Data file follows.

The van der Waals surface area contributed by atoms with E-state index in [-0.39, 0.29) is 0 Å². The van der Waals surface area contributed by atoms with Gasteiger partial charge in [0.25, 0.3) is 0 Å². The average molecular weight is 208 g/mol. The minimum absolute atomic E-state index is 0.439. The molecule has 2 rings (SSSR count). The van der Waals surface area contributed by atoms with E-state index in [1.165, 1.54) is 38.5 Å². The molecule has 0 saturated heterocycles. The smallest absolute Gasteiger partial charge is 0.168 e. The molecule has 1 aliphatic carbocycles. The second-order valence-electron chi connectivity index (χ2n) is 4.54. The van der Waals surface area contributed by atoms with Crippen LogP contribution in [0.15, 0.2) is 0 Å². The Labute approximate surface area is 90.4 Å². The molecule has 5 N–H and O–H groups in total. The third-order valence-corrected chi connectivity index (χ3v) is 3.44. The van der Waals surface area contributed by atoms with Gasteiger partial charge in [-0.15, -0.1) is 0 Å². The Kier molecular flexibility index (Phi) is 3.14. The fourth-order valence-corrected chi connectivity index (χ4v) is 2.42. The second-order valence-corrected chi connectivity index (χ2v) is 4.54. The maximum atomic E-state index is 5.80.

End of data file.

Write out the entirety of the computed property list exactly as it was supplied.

The van der Waals surface area contributed by atoms with E-state index in [-0.39, 0.29) is 0 Å². The van der Waals surface area contributed by atoms with Gasteiger partial charge in [0.25, 0.3) is 0 Å². The average molecular weight is 208 g/mol. The minimum absolute atomic E-state index is 0.439. The molecule has 2 rings (SSSR count). The van der Waals surface area contributed by atoms with E-state index in [1.165, 1.54) is 38.5 Å². The molecule has 0 saturated heterocycles. The smallest absolute Gasteiger partial charge is 0.168 e. The molecule has 1 aliphatic carbocycles. The second-order valence-electron chi connectivity index (χ2n) is 4.54. The van der Waals surface area contributed by atoms with Crippen LogP contribution in [0.15, 0.2) is 0 Å². The Labute approximate surface area is 90.4 Å². The molecule has 5 N–H and O–H groups in total. The third-order valence-corrected chi connectivity index (χ3v) is 3.44. The van der Waals surface area contributed by atoms with Gasteiger partial charge in [-0.15, -0.1) is 0 Å². The Kier molecular flexibility index (Phi) is 3.14. The fourth-order valence-corrected chi connectivity index (χ4v) is 2.42. The second-order valence-corrected chi connectivity index (χ2v) is 4.54. The maximum atomic E-state index is 5.80.